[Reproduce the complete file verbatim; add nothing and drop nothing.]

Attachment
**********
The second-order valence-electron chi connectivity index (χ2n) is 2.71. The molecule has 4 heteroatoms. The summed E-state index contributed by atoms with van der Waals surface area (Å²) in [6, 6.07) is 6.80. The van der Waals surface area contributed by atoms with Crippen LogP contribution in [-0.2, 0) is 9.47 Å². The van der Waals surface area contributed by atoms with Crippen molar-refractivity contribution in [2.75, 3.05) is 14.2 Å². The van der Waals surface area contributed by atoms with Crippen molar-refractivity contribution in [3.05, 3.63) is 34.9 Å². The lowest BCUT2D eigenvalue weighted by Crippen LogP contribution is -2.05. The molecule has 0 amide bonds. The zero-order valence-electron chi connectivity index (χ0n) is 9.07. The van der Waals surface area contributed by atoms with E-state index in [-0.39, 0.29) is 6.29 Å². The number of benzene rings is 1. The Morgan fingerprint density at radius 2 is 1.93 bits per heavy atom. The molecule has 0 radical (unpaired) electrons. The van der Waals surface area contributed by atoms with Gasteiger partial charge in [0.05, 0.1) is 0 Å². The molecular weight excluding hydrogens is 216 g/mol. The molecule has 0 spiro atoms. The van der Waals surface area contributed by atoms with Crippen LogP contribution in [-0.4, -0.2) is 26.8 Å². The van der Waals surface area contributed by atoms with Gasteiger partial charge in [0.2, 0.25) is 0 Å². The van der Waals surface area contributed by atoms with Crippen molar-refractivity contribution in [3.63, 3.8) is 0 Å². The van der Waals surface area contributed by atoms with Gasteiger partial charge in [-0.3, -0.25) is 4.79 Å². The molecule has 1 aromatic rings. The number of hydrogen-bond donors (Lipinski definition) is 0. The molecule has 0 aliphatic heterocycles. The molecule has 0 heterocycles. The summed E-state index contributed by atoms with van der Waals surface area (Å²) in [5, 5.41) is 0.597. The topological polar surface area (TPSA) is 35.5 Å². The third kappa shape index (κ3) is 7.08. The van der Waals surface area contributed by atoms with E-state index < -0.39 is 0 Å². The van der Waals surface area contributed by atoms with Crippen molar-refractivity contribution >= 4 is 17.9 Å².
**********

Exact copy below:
The second-order valence-electron chi connectivity index (χ2n) is 2.71. The molecule has 4 heteroatoms. The summed E-state index contributed by atoms with van der Waals surface area (Å²) in [6, 6.07) is 6.80. The van der Waals surface area contributed by atoms with Crippen LogP contribution in [-0.2, 0) is 9.47 Å². The van der Waals surface area contributed by atoms with Crippen molar-refractivity contribution in [2.75, 3.05) is 14.2 Å². The van der Waals surface area contributed by atoms with Crippen molar-refractivity contribution in [3.05, 3.63) is 34.9 Å². The lowest BCUT2D eigenvalue weighted by Crippen LogP contribution is -2.05. The molecule has 0 amide bonds. The zero-order valence-electron chi connectivity index (χ0n) is 9.07. The van der Waals surface area contributed by atoms with E-state index in [-0.39, 0.29) is 6.29 Å². The number of benzene rings is 1. The Morgan fingerprint density at radius 2 is 1.93 bits per heavy atom. The molecule has 0 radical (unpaired) electrons. The van der Waals surface area contributed by atoms with Gasteiger partial charge in [0.05, 0.1) is 0 Å². The molecular weight excluding hydrogens is 216 g/mol. The molecule has 0 spiro atoms. The van der Waals surface area contributed by atoms with Crippen LogP contribution in [-0.4, -0.2) is 26.8 Å². The van der Waals surface area contributed by atoms with Gasteiger partial charge in [0.2, 0.25) is 0 Å². The van der Waals surface area contributed by atoms with Crippen molar-refractivity contribution in [3.63, 3.8) is 0 Å². The van der Waals surface area contributed by atoms with Gasteiger partial charge in [-0.3, -0.25) is 4.79 Å². The molecule has 1 aromatic rings. The number of hydrogen-bond donors (Lipinski definition) is 0. The molecule has 0 aliphatic heterocycles. The molecule has 0 heterocycles. The summed E-state index contributed by atoms with van der Waals surface area (Å²) in [5, 5.41) is 0.597. The topological polar surface area (TPSA) is 35.5 Å². The third kappa shape index (κ3) is 7.08. The van der Waals surface area contributed by atoms with E-state index < -0.39 is 0 Å². The van der Waals surface area contributed by atoms with Crippen molar-refractivity contribution >= 4 is 17.9 Å².